"Reduced thyroid functioning is easy to diagnose when suspected, and inexpensive to treat."

Mr Donald Peebles, a consultant obstetrician at University College Hospital London, said the study suggested that women who had developed pre-eclampsia should be monitored for thyroid problems, but he said the finding would not impact on the treatment of pre-eclampsia itself.

He said: "Pregnancy tends to unmask conditions that may be already underlying, and this may be the case here."

Shortness of breath
Blurred or altered vision
Abdominal or shoulder pain
Nausea and vomiting
If not treated:
Kidney damage

Poor muscle tone
Muscle cramps
Weight gain
Water retention
Decreased libido

Call for thyroid screening in pregnancy - Tét sàng lọc tuyến giáp lúc mang thai

Call for thyroid screening in pregnancy - Tét sàng lọc tuyến giáp lúc mang thai

Experts are divided on the need for thyroid screening

All pregnant women should be screened for hidden signs of thyroid disease, according to Czech researchers.

A blood test can pick up about a third of mothers-to-be who have no symptoms but will go on to develop full-blown disease after giving birth, they say.

Early detection could have major implications for the health of mothers and babies, they told the European Congress of Endocrinology.

UK midwives say more evidence is needed of the merits of screening.

The study, led by Dr Eliska Potlukova of Charles University in Prague, followed almost 200 women through early pregnancy and beyond.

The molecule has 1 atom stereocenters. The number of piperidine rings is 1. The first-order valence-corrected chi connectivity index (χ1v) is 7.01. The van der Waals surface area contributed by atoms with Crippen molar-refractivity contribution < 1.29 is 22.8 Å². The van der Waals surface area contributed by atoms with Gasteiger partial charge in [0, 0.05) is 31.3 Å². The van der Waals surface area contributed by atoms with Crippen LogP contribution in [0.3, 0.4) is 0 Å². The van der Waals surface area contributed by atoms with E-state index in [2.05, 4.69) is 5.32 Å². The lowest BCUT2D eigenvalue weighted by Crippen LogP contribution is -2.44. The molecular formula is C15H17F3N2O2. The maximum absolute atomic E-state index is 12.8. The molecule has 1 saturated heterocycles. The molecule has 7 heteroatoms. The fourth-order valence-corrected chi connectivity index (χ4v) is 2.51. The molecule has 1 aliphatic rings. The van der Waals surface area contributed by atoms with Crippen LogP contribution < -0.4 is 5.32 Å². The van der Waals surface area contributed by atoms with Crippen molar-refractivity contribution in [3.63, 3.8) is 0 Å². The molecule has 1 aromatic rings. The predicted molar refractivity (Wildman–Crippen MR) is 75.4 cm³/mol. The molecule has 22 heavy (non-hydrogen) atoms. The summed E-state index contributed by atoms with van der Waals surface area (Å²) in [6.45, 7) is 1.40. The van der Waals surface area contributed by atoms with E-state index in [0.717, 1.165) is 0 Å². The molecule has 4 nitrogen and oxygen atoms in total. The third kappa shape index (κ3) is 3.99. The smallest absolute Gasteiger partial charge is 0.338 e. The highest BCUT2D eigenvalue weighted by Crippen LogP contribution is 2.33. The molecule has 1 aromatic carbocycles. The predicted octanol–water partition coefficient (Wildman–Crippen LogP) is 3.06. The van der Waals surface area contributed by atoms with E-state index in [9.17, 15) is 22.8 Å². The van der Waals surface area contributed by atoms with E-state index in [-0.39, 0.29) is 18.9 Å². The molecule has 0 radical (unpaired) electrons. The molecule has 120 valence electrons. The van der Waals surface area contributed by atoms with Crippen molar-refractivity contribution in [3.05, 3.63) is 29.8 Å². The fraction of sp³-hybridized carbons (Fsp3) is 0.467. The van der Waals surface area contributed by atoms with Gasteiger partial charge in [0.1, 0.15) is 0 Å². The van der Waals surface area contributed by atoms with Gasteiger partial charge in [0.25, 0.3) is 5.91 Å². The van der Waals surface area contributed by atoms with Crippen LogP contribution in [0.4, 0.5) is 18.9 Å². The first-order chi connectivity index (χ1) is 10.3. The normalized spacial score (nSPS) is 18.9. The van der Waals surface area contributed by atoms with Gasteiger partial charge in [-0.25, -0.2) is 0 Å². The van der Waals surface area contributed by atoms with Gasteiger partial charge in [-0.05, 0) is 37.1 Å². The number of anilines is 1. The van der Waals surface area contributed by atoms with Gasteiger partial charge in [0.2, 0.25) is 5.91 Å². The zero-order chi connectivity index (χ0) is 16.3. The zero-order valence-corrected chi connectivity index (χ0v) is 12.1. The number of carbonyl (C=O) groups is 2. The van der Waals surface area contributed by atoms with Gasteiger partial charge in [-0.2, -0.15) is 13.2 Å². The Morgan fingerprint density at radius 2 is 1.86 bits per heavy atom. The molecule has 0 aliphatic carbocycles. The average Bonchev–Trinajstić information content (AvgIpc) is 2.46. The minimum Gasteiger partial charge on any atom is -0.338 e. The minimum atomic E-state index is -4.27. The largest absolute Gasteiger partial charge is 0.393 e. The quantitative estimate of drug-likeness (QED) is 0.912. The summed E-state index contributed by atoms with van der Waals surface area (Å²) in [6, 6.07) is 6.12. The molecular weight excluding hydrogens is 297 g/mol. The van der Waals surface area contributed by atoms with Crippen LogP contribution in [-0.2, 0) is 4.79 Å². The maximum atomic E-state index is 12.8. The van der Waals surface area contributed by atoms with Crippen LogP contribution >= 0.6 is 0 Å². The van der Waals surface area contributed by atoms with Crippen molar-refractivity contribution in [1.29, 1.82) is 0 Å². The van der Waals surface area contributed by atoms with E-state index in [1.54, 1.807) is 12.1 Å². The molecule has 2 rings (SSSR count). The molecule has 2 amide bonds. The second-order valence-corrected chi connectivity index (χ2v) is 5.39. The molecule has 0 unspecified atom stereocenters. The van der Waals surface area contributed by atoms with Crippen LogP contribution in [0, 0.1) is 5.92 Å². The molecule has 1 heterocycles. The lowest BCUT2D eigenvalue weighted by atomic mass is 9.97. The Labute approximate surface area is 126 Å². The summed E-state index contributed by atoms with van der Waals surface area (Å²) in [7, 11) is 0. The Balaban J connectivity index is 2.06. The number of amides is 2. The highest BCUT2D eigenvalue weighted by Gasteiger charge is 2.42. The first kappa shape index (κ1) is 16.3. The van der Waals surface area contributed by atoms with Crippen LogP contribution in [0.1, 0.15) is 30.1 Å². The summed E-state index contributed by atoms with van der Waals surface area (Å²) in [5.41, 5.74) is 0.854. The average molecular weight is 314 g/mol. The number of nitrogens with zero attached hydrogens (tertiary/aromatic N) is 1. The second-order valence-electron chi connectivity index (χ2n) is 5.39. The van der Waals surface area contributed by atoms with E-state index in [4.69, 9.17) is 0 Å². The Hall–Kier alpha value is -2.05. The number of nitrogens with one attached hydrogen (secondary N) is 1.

About half of these had no symptoms of thyroid problems but had tested positive for a marker in the blood that suggests they may be at future risk.

About a third of these women went on to develop thyroid problems within two years of birth.

Dr Potlukova said tens of thousands of European women who will have thyroid problems could be detected earlier, which has major implications for the health of mother and baby.

She told the BBC: "If a woman of childbearing age is thinking of getting pregnant she should visit her GP or gynaecologist to have her blood tested for thyroid function and thyroid auto-immunity.

"Every young women should be sure that her thyroid gland works fine before she gets pregnant."

Screening all pregnant women for thyroid problems has been discussed in many countries.

'Right direction'

In the US, universal screening was rejected in 2006 on the grounds of a lack of evidence that it would improve outcomes for mothers and babies.

Most countries, including the UK, recommend screening only high-risk women who have a family history of thyroid disease or have suffered thyroid problems in the past.

Sue Jacobs, a midwife teacher at the Royal College of Midwives, said more evidence was needed for the benefits of universal screening.

She said: "In the UK we have a comprehensive programme of antenatal care from as early as possible in pregnancy.

"This gives us a good baseline to monitor women throughout pregnancy and immediately after pregnancy."

The research was "a step in the right direction", she added, but needed to be repeated on a larger scale.

Thyroid disease in pregnancy

  • Thyroid disease happens when the thyroid gland produces too much (hyper) or too little (hypo) thyroid hormone
  • Common causes of hyperthyroidism include Graves' Disease - where the body's immune system turns on itself
  • Another auto-immune disorder - Hashimoto's thyroiditis - which causes hypothyroidism - is also common in pregnancy
  • Uncontrolled thyroid conditions can cause risks to the mother and baby